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I'm reading up on Rubin causal inference and haven't been able to find a clear distinction between a potential outcome and the outcome conditioned on treatment, although this distinction is supposed to be crucial.

Writing subject $i$'s response, $Y_i$, in terms of potential outcomes and treatment $X_i$ I see this definition in many sources: $$Y_i = \begin{cases} Y_i(1), X_i = 1 \\ Y_i(0), X_i = 0 \end{cases} = Y_i(1)X_i + Y_i(0)(1 - X_i)$$

By definition, potential outcome $Y_i(1)$ is the outcome when subject $i$ receives treatment. So how exactly is this different from $Y_i | X_i = 1$, which would be subject $i$'s outcome given they received treatment?

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    $\begingroup$ You've stated the so-called consistency assumption. Assuming consistency, it's true that $[Y \mid X=1] = [Y(1) \mid X=1]$, but it's not necessarily true $[Y(1) \mid X=1] = [Y(1)]$. It could be that the treatment assignment is informed by an individual's potential outcomes. $\endgroup$
    – user551504
    Commented Mar 20, 2022 at 1:11
  • $\begingroup$ Why would the second equality not be true? Isn't it the case that $Y(1)$ only exists when $X = 1$? $\endgroup$
    – BBrooklyn
    Commented Mar 20, 2022 at 1:16
  • $\begingroup$ The third sentence in my previous message explains why. $\endgroup$
    – user551504
    Commented Mar 20, 2022 at 1:17
  • $\begingroup$ I'm under the impression that $[Y(1) | X = 1] = [Y(1)]$ by definition. If you have a different understanding or can point me to a reliable source I'd appreciate it. $\endgroup$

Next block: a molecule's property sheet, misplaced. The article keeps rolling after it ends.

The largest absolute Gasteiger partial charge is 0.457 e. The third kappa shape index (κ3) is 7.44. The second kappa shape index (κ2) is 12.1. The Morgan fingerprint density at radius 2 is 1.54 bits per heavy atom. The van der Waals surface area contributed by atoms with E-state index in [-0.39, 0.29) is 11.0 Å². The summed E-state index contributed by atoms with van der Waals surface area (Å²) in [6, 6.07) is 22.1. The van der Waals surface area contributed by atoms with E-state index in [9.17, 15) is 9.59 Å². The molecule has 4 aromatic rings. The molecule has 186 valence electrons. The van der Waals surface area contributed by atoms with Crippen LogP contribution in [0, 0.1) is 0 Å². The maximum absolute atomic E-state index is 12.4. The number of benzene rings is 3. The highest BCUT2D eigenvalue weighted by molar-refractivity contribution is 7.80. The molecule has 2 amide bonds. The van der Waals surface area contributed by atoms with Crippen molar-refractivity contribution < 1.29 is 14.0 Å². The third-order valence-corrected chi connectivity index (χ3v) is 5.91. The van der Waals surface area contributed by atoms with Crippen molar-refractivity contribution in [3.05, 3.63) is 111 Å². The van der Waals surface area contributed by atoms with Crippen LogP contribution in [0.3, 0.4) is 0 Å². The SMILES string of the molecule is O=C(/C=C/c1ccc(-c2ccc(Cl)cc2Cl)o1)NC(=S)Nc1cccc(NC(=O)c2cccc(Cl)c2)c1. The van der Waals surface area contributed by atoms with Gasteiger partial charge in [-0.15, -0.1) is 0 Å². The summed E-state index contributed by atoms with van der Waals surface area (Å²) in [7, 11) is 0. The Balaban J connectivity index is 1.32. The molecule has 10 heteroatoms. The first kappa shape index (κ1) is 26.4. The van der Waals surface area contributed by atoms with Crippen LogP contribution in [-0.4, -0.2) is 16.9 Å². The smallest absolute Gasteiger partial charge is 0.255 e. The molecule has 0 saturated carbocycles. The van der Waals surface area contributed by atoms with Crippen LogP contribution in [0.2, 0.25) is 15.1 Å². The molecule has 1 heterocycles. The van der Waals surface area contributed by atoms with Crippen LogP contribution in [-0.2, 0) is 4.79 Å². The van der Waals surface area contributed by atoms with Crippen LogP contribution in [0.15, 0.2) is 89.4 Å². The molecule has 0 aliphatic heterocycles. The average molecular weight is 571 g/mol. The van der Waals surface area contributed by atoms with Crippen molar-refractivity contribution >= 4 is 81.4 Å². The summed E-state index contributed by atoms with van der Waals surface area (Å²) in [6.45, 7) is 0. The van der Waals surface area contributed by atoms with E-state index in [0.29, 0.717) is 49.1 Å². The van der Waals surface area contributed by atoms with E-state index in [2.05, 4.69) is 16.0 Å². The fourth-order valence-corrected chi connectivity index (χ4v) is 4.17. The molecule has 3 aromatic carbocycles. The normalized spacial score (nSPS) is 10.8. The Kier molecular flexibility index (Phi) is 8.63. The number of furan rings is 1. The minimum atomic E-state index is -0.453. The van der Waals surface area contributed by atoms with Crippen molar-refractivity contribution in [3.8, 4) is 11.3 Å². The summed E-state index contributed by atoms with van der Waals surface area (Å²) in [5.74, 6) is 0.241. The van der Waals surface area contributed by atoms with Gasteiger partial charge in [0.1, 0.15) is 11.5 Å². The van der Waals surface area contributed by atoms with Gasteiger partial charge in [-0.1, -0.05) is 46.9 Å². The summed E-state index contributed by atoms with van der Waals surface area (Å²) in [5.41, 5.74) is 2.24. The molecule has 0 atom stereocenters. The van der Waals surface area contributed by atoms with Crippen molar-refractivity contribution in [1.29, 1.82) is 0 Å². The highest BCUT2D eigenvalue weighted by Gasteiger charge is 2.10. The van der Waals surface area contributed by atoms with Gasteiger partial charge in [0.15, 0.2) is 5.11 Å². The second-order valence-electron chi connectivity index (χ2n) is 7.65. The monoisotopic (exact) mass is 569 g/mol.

– BBrooklyn
    Commented Mar 20, 2022 at 1:24
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    $\begingroup$ That's asserting that $Y(1)$ is independent of $X$. That's sometimes true, such as in a perfectly conducted RCT. However imagine that $X$ is a type of medication; a doctor will do their best to choose to give you the medication type that leads you to have the best outcome. Therefore in this case $Y(1)$ and $X$ are not independent. $\endgroup$
    – user551504
    Commented Mar 20, 2022 at 1:54

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See my post about this here. The gist is that potential outcomes are pretreatment variables that exist prior to treatment assignment. Receiving the treatment reveals one of the potential outcomes and leaves the other hidden. It is true that after assigning treatment and measuring the outcome, the outcome conditional on the treatment is equal to the potential outcome corresponding to the received treatment level, but you can talk about potential outcomes without even considering the treatment as a realized random variable, such as in defining the causal effect $E[Y(1)] - E[Y(0)]$, for which the treatment does not need to be realized or measured.

It is true that $[Y|X=x] = [Y(x)|X=x]$ for treatment $X$ (under consistency). This fact is used in the critical proofs for identifying causal effects under strong ignorability, i.e., the proof that $E_W[E[Y|X=1, W]] = E[Y(1)]$ for a sufficient adjustment set $W$ relies on the first step $$ E_W[E[Y|X=1, W]] = E_W[E[Y(1)|X=1, W]] $$ which is a direct result of consistency. But we can also talk about potential outcomes without considering them as the outcome conditional on treatment, like in the statement of strong ignorability, $$ Y(x) \perp X|W $$ which does not involve the outcomes at all and is a statement about the assignment mechanism. To say instead $Y \perp X|W,X$, that is, replacing $Y(x)$ with $Y|X$, makes the statement trivial when in fact it is a very strong assumption.

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  • $\begingroup$ You write "It is true that $[Y|X=x] = Y(x)$ for treatment $X$ (under consistency)," however, it isn't. You must also assume $Y(x) \perp \!\!\! \perp X$. Also, strong ignorability evaluates $Y(x)$ rather than $Y(X)$. $\endgroup$
    – user551504
    Commented Mar 20, 2022 at 14:09
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    $\begingroup$ You're right about it being $Y(x)$ rather than $Y(X)$, I edited that. I also clarified that consistency is $[Y|X=x] = [Y(x)|X=x]$. Thanks for the comment. $\endgroup$
    – Noah
    Commented Mar 20, 2022 at 17:09

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